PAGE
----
From the 1st-5th December, I went on a trip with my University class to London and during this time we went to see shows, exhibitions, displays and the general sights and sounds of London. One of the shows we went to see was the recently revived musical ‘Miss Saigon’ which I had previously heard of but didn’t know an awful lot about. All I can say is that it totally blew me away. The staging, the lighting, the emotional impact all came together to create an incredible show about the life of country girl Kim, her experiences with prostitution in war-torn Saigon and the consequences of her relationship with an American Marine.
Within the show, there were many moving set pieces, including the ‘dreamland’ building, slum tents and other building side pieces that moved in and out of the wings. But one of the most impressive moving sets – in my opinion – was the gate and fence combination used in one of the scenes. This particular part of the show took place on both sides of the gate to the American Embassy, and to overcome the problem of showing both sides, the designers created a two-part gate that could be spun from the middle and re-joined, so the viewpoint appeared to be on the opposite side. This happened several times during one song and for me it was one of the stand-out moments of the show. This was then followed by the landing of a helicopter on the stage, both the real deal as well as a projected version, showing how (a form of) film and live theatre can be combined within a performance.
The set designers for ‘Miss Saigon’ were Totie Driver and Matt Kinley. Totie is a theatre designer, graduating Nottingham Trent University in 1992 as well as being an assistant to other designers such as Anthony Ward and Tim Hatley for companies like the RSC, National Theatre and Donmar Warehouse. As well as designing for West End shows such as the Oliver! UK tour and other productions like Chitty Chitty Bang Bang, she has previously been involved with design for ‘Miss Saigon’ with the UK tour in 2002, which has since been produced worldwide. The other designer Matt Kinley began as a freelance designer before completing a degree in theatre design in 1994. He has worked for companies such as the National Theatre (where he designed over 40 productions) and as part of Cameron Mackintosh ltd. He redesigned ‘Les Mis’ for its 25th anniversary concert at the O2 arena and the ‘Phantom of the Opera’ concert at the Royal Albert Hall for the same length anniversary. Matt Kinley joined the ‘Miss Saigon’ team after the death of the previous designer Adrian Vaux in 2012, to build on his ideas with Totie Driver.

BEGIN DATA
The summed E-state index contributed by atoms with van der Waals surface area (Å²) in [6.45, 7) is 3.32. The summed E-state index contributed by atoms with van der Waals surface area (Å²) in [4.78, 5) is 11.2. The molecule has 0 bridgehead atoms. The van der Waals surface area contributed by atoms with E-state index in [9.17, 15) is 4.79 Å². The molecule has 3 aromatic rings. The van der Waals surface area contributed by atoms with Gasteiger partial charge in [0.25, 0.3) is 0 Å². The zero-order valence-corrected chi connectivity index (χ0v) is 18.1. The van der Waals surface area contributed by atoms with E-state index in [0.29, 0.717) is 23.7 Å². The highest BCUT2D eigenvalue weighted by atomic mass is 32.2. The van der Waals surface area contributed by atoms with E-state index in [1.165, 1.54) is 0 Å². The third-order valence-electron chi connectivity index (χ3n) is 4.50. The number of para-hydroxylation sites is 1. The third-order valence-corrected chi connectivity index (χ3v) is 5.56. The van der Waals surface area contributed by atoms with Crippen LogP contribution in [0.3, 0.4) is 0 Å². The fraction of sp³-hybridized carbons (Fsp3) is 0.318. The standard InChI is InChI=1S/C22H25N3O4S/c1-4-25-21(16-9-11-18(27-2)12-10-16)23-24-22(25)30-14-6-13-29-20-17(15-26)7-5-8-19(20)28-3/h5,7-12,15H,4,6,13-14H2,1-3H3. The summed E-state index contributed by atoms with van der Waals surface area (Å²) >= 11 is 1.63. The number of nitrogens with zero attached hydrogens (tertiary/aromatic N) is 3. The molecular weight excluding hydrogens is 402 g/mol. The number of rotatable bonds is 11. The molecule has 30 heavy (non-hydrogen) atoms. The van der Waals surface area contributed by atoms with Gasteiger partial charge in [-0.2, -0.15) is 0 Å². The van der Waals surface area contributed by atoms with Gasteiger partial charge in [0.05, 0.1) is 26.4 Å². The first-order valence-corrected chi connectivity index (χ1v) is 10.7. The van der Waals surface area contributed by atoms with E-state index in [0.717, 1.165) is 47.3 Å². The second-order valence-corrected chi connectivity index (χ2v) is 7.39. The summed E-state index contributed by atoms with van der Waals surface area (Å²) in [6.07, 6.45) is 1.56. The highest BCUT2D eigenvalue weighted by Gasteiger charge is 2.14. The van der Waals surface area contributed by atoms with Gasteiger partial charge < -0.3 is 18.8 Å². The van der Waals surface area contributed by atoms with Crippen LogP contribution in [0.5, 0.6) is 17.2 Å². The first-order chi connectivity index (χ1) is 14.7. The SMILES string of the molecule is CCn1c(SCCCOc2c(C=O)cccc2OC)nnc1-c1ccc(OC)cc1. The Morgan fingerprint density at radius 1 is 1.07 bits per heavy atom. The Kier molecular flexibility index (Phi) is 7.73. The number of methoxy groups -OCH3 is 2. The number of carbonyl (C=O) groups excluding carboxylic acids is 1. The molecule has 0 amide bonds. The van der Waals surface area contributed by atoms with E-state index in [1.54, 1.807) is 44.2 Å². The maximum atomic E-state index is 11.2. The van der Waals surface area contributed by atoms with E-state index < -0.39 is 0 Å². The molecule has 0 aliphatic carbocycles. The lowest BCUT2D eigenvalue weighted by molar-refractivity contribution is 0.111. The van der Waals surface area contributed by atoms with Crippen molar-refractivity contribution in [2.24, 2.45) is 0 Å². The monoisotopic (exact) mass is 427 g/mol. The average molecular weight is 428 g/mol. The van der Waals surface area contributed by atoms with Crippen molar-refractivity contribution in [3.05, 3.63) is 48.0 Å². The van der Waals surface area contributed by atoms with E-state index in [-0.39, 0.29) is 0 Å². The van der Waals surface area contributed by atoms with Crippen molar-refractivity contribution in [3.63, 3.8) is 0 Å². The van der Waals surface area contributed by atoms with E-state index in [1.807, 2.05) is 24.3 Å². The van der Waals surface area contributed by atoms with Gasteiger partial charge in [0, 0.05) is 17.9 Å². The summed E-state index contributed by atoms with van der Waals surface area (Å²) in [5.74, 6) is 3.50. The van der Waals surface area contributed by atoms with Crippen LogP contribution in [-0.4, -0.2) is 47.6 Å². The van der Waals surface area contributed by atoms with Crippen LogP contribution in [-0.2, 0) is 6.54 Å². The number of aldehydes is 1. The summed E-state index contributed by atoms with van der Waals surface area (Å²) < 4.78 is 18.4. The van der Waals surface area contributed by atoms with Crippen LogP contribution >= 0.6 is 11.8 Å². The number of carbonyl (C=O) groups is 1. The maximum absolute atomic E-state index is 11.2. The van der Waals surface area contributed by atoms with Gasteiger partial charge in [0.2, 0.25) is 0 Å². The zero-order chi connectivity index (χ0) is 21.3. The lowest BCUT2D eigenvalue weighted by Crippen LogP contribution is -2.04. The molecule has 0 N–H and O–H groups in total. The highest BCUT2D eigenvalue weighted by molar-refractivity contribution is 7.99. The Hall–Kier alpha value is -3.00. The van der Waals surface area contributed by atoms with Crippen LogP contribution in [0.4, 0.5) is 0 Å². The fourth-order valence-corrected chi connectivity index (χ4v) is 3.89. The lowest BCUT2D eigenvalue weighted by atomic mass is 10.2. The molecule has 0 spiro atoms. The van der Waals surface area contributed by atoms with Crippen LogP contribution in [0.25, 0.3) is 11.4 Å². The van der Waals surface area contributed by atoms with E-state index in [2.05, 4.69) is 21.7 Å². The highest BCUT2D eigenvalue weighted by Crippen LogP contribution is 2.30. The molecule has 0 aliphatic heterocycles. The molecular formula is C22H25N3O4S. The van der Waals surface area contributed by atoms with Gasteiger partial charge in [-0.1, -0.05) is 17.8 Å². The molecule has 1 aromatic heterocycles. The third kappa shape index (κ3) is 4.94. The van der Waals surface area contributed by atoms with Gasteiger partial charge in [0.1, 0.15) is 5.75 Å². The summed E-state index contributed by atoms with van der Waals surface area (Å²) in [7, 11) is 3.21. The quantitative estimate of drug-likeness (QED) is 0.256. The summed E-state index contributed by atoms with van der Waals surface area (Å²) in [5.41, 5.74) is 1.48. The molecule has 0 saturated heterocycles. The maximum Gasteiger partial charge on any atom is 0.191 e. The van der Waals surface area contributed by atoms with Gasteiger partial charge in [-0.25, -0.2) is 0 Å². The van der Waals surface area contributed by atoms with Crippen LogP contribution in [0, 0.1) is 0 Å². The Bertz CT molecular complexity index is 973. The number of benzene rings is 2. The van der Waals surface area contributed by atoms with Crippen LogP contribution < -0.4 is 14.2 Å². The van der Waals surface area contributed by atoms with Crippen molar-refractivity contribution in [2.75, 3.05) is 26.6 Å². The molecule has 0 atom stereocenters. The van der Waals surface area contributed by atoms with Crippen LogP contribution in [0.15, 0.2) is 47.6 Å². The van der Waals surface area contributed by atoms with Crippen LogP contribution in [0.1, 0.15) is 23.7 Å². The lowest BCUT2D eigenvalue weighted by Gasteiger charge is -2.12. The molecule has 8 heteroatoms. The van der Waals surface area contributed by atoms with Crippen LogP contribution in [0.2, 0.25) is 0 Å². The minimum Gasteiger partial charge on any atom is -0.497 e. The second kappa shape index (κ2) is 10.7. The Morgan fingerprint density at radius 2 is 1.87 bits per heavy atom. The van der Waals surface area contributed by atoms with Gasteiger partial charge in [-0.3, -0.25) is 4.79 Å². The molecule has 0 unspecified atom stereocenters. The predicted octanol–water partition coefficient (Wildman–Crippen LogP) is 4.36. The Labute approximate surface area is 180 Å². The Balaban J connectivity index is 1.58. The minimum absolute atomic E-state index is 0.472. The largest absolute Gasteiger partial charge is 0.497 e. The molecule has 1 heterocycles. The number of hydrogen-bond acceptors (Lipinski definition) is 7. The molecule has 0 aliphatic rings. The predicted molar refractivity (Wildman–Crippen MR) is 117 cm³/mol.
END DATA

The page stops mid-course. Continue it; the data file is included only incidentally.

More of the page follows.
One of the other areas that created a larger impact during the show was the lighting design and the way it changed the atmosphere on stage and throughout the audience. In the image above, you can see the lit backdrop used in several scenes in the show. I loved this background, not only for the lighting aspect, but also because it looked like a traditional art/illustration piece, helping to link the culture in with the show. The lighting then changed dramatically several times, such as the use of low lighting at sadder or more desperate times throughout the show, to connote the darker feelings and events that were taking place. However, this often changed from scene to scene, as the next could be a far more light and expressive scene such as the Engineer’s song ‘The American Dream’ which contained many spotlights and bright colours, a massive contrast to the actual reality of what was going on and the lighting helps to emphasise this. The lighting designer for ‘Miss Saigon’ was Bruno Poet whose work is mainly focussed within theatre design and has won him several awards including the Best Lighting design Olivier Award. His work also extends into Opera where he won the Australian Green Room award for his design for the Sydney Opera house.
Overall, I thought the show was a very impressive combination of clever set, lighting and production design. As well as being amazed by this, the story also really affected me, due to it being true for so many people at the time. The events still effect those left behind today, especially as it was not actually that long ago that they took place and these children were left behind (within the show, Kim has a child with the Marine – Chris – a story shared by many prostitutes at the time due to the increase in this industry with the influx of American marines). The ending to the shows story was not a happy one, and I liked how they emphasised the fact that – unlike many musicals – the topic was not one to be happy about or celebrated. So the performers took their bows without musical and without smiling. It is like they did not want to take credit from this unfortunate event and situation, which I think showed respect for those effected in real life. I wanted to mention this as it is something that I took away from the show and was one of the things that stood out for me personally.